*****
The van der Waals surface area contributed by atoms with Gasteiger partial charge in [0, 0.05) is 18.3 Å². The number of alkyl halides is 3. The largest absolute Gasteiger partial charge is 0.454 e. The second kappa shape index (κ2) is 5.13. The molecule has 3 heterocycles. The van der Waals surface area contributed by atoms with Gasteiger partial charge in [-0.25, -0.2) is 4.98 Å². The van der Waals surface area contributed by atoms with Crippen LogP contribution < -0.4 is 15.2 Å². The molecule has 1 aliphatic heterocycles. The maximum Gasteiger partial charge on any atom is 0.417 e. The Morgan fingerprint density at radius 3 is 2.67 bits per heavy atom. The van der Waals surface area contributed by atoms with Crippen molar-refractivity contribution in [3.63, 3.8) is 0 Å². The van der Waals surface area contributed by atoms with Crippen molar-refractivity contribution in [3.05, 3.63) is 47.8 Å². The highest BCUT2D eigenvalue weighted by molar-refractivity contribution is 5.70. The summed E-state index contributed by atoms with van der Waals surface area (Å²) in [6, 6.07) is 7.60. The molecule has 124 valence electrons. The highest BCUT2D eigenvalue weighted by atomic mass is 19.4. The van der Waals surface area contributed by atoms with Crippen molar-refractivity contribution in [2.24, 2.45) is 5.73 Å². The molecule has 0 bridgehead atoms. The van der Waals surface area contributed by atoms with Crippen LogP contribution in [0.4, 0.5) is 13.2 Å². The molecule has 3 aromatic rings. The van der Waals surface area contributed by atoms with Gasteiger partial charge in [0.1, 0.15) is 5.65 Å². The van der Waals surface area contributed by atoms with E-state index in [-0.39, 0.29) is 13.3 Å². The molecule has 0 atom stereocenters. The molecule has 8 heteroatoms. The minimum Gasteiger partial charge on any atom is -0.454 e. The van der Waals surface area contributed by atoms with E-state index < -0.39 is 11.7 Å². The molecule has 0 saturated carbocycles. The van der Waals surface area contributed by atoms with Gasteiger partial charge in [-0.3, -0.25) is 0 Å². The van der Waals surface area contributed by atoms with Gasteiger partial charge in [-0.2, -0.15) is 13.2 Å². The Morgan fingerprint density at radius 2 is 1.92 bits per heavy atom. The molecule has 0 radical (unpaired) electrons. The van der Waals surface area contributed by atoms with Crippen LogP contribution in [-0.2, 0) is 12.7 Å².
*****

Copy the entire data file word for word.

The van der Waals surface area contributed by atoms with Gasteiger partial charge in [0, 0.05) is 18.3 Å². The number of alkyl halides is 3. The largest absolute Gasteiger partial charge is 0.454 e. The second kappa shape index (κ2) is 5.13. The molecule has 3 heterocycles. The van der Waals surface area contributed by atoms with Gasteiger partial charge in [-0.25, -0.2) is 4.98 Å². The van der Waals surface area contributed by atoms with Crippen LogP contribution < -0.4 is 15.2 Å². The molecule has 1 aliphatic heterocycles. The maximum Gasteiger partial charge on any atom is 0.417 e. The Morgan fingerprint density at radius 3 is 2.67 bits per heavy atom. The van der Waals surface area contributed by atoms with Crippen molar-refractivity contribution in [3.63, 3.8) is 0 Å². The van der Waals surface area contributed by atoms with Crippen molar-refractivity contribution in [3.05, 3.63) is 47.8 Å². The highest BCUT2D eigenvalue weighted by molar-refractivity contribution is 5.70. The summed E-state index contributed by atoms with van der Waals surface area (Å²) in [6, 6.07) is 7.60. The molecule has 124 valence electrons. The highest BCUT2D eigenvalue weighted by atomic mass is 19.4. The van der Waals surface area contributed by atoms with Crippen molar-refractivity contribution in [2.24, 2.45) is 5.73 Å². The molecule has 0 bridgehead atoms. The van der Waals surface area contributed by atoms with Crippen LogP contribution in [0.4, 0.5) is 13.2 Å². The molecule has 3 aromatic rings. The van der Waals surface area contributed by atoms with Gasteiger partial charge in [0.1, 0.15) is 5.65 Å². The van der Waals surface area contributed by atoms with E-state index in [-0.39, 0.29) is 13.3 Å². The molecule has 0 atom stereocenters. The molecule has 8 heteroatoms. The minimum Gasteiger partial charge on any atom is -0.454 e. The van der Waals surface area contributed by atoms with E-state index < -0.39 is 11.7 Å². The molecule has 0 saturated carbocycles. The van der Waals surface area contributed by atoms with Gasteiger partial charge in [-0.3, -0.25) is 0 Å². The van der Waals surface area contributed by atoms with Gasteiger partial charge in [-0.2, -0.15) is 13.2 Å². The Morgan fingerprint density at radius 2 is 1.92 bits per heavy atom. The molecule has 0 radical (unpaired) electrons. The van der Waals surface area contributed by atoms with Crippen LogP contribution in [-0.2, 0) is 12.7 Å².